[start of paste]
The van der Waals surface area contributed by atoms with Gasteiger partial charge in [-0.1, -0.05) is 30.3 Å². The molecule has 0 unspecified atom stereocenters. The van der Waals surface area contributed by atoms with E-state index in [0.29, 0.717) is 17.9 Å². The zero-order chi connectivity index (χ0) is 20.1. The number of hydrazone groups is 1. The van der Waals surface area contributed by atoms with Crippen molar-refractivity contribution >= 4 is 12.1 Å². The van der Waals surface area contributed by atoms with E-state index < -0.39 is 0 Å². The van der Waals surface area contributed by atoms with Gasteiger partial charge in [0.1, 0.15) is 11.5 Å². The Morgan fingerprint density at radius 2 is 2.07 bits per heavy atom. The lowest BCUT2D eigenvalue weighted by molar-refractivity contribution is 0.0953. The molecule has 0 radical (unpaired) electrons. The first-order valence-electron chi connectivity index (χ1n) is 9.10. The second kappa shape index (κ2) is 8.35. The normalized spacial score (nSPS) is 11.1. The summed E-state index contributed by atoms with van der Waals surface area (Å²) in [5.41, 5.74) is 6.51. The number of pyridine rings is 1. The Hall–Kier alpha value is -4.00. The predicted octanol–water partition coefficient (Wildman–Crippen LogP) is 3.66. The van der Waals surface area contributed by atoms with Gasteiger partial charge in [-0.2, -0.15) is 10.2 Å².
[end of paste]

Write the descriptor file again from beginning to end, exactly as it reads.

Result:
The van der Waals surface area contributed by atoms with Gasteiger partial charge in [-0.1, -0.05) is 30.3 Å². The molecule has 0 unspecified atom stereocenters. The van der Waals surface area contributed by atoms with E-state index in [0.29, 0.717) is 17.9 Å². The zero-order chi connectivity index (χ0) is 20.1. The number of hydrazone groups is 1. The van der Waals surface area contributed by atoms with Crippen molar-refractivity contribution >= 4 is 12.1 Å². The van der Waals surface area contributed by atoms with E-state index < -0.39 is 0 Å². The van der Waals surface area contributed by atoms with Gasteiger partial charge in [0.1, 0.15) is 11.5 Å². The Morgan fingerprint density at radius 2 is 2.07 bits per heavy atom. The lowest BCUT2D eigenvalue weighted by molar-refractivity contribution is 0.0953. The molecule has 0 radical (unpaired) electrons. The first-order valence-electron chi connectivity index (χ1n) is 9.10. The second kappa shape index (κ2) is 8.35. The normalized spacial score (nSPS) is 11.1. The summed E-state index contributed by atoms with van der Waals surface area (Å²) in [5.41, 5.74) is 6.51. The number of pyridine rings is 1. The Hall–Kier alpha value is -4.00. The predicted octanol–water partition coefficient (Wildman–Crippen LogP) is 3.66. The van der Waals surface area contributed by atoms with Gasteiger partial charge in [-0.2, -0.15) is 10.2 Å².